After everyone completed the drawing of an unfamiliar fish, Jason and I rounded everyone up and we started our underwater tour. I took up the rear of the group to supervise everyone and as we kicked out over the reef I spotted a very small Jorunna funebris nudibranch. It was no bigger than the length of my thumbnail, and I’m still not sure how I managed to spot the little guy. I was only able to get a few photos but thankfully they turned out.
Jorunna Funebris Nudibranch
About The Length Of My Thumbnail…Perhaps A Juvenile
It was only about a minute later until I made another discovery…and I still am not sure what excatly it was that I found. I saw this flat reddish-pink object slowly moving overtop of the rocks. I didn’t see any rhinophores or branchial plumes so I’m leaning towards the unidentified creature as being a flatworm. I searched through all the flatworm pictures on wwwnudipixel.net and my best guess is that what I saw was a juvenile Pseudoceros goslineri. Interestingly, Pseudoceros goslineri flatworm mimics the Platydoris formosa nudibranch.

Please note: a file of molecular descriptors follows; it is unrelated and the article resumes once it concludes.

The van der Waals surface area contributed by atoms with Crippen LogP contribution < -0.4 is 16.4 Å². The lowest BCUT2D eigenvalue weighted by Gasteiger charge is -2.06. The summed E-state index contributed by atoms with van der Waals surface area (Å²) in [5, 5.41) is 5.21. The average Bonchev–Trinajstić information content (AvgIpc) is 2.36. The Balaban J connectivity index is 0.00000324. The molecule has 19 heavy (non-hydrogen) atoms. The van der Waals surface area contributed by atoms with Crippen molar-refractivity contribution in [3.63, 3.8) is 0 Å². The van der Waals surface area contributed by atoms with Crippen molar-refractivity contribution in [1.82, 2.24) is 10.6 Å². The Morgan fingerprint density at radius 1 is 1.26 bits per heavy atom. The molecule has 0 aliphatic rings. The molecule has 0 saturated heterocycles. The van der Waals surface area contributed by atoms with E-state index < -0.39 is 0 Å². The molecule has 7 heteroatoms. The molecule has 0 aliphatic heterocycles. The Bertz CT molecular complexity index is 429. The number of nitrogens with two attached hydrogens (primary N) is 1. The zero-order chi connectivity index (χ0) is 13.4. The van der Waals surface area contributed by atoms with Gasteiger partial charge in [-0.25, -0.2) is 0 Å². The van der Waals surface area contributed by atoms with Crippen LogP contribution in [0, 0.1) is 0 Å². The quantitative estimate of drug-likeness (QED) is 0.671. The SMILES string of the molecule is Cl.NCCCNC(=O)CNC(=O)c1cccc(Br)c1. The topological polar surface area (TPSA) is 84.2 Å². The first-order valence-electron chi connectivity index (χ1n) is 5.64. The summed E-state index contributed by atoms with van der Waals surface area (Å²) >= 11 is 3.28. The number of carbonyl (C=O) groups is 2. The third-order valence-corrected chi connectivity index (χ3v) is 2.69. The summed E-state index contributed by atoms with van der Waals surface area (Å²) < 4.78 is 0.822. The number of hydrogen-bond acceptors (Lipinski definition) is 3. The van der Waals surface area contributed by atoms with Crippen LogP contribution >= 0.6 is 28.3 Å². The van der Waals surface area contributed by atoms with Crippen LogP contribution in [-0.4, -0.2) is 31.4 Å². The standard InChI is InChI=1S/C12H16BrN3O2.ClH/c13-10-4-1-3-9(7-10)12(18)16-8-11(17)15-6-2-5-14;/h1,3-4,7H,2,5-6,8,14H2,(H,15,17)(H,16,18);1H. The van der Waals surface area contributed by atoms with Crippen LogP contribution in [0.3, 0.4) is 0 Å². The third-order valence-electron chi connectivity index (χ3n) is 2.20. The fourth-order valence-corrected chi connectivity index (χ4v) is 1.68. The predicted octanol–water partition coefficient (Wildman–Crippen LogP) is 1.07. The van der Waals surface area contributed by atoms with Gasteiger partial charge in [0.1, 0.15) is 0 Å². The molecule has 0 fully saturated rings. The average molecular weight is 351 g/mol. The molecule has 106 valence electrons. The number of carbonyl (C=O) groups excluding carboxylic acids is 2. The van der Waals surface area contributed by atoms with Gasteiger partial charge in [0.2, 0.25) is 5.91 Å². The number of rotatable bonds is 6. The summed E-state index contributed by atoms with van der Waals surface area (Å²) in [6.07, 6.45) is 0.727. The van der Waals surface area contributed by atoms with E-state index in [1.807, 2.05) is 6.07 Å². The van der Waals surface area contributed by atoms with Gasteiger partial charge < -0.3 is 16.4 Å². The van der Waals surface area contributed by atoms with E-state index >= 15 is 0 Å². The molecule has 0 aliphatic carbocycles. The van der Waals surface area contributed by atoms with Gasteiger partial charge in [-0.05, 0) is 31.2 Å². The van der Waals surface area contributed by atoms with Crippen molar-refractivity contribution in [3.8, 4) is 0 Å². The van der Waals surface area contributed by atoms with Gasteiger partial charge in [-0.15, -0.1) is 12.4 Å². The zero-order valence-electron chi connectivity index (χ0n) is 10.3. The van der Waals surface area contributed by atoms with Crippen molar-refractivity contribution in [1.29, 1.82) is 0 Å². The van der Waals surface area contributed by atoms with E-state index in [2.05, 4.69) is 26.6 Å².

Platydoris Formosa Flatworm (?)
After heading to the north for a bit, Jason started heading southward. We soon came upon a common lionfish that was swimming over the broken coral bed. He fanned out his fins a bit and everyone in the group was able to get a good look. I was really impressed with everyone’s buoyancy while watching the lionfish – it’s easy for people to get distracted and all of a sudden they’ll be crashing into the reef and each other…but this didn’t happen! I was delighted to see everyone come into a hover as if it were as natural as walking!